A Case for Transition Management:
In the field of Emotional Intelligence (EI), Daniel Goleman creates a framework to explore personal competence (how we manage ourselves) coupled with social competence (determining how we manage relationships). The importance of an accurate self assessment and knowledge of self early in a young person's development builds the self confidence necessary to master the transition from high school to college, and from college to employment. Further, learning about career preferences early on allows students to align their interests with good academic choices, increasing their likelihood for success.
Using self assessment tools such as Myers Briggs Type Inventory and the Strong Interest Inventory, Luttgens & Associates administers and interprets online, individual standardized questionnaires, creating a dialogue for young people about their upcoming transitions. These dialogues can be one to one, coordinated with college counselors and students privately, or presented to larger school-based classes and guidance counselors as part of a curriculum. The overall focus allows the young person to understand his or her unique preferences and styles, while recognizing the differences in others. This leads to the ready identification of goals, options, and a plan with accountability built in. Elements of this process are:
- Providing young people a coaching framework for transitions to college, to the post college work world, and beyond.
- Increasing self awareness of strengths, potential career interests, and potential stressors.
- Encouraging the use of self assessment tools in thinking about how to be most productive in a college or post college environment, and minimizing the impact of being overwhelmed during critical transitions.
- Recognizing that there are many styles and "types" in the world, especially beyond their current realm, and helping them develop an understanding of how they accept and fit in with these other types in college or on the job.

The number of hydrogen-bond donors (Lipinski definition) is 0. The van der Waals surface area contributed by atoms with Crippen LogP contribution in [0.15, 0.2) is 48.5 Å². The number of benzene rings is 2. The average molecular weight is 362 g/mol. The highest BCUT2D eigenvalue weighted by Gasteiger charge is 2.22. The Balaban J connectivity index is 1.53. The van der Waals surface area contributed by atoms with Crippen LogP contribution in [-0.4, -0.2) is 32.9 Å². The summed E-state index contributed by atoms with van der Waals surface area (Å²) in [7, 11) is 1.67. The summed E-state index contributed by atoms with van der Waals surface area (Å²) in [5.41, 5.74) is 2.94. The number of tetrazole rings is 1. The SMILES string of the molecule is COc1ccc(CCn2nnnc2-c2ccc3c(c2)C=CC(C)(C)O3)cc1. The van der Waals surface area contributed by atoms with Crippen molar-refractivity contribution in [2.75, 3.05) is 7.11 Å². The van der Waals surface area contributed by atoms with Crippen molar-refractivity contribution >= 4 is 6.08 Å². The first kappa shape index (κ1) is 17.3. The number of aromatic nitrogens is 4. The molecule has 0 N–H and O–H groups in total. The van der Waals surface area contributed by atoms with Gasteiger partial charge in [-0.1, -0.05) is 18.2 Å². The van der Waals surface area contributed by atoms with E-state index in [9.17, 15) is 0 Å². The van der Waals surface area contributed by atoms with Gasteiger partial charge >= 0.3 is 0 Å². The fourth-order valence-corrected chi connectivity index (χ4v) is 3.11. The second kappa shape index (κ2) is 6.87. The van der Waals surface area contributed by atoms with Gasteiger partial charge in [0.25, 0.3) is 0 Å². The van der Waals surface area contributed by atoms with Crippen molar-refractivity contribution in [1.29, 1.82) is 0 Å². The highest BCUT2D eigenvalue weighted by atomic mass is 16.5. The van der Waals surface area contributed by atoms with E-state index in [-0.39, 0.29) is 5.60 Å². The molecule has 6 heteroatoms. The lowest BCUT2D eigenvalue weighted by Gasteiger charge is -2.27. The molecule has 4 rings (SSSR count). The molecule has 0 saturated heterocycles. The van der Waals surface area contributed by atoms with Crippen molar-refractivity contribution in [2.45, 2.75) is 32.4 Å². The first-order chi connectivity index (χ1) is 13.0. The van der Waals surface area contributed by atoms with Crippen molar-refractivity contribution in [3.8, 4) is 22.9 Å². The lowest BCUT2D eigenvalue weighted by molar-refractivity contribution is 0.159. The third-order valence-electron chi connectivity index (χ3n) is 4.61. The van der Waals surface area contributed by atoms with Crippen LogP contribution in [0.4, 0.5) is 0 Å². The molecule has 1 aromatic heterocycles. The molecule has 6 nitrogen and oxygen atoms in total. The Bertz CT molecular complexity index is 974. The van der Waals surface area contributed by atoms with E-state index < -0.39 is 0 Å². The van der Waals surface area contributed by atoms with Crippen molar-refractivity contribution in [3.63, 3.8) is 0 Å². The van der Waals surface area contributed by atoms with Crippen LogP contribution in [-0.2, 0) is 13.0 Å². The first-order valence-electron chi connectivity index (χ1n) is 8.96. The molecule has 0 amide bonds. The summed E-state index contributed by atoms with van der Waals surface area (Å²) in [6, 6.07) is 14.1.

- Enhancing their curiosity about self learning and self care, and opening up new thinking about dealing with transition and modulating their reactions to their new environment.
- Setting the tone and offering tools for students to go beyond surviving, to thrive and prosper .
This focus can help with:
- Understanding learning style and preferences for processing information (writing, studying, test taking preferences).
- Considering a major or preferred fields of study, and choosing college level coursework.
- Looking realistically at potential career paths, internships, and first jobs.
- Communicating with peers and professors; working in teams.
- Living with a roommate, dating and choosing social opportunities.
- Dealing with stress.
Examples of Transition Management Clients:
- A college sophomore on Spring Break needed an intensive review of her next steps: summer internship choices, junior year off campus, and potential career options. Using the Myers Briggs and Strong Interest Inventory tools, she was able to increase her understanding of her strengths and capabilities, allowing her to revise and redirect her thinking and planning.
- A young man who had not completed his undergraduate education and was taking time off wanted to develop a strategy for re-entering college closer to home. Through a series of face to face discussions which encouraged and focused him to take action; he established a budget, pursued internship opportunities, and organized his admissions application while attending a community college part time.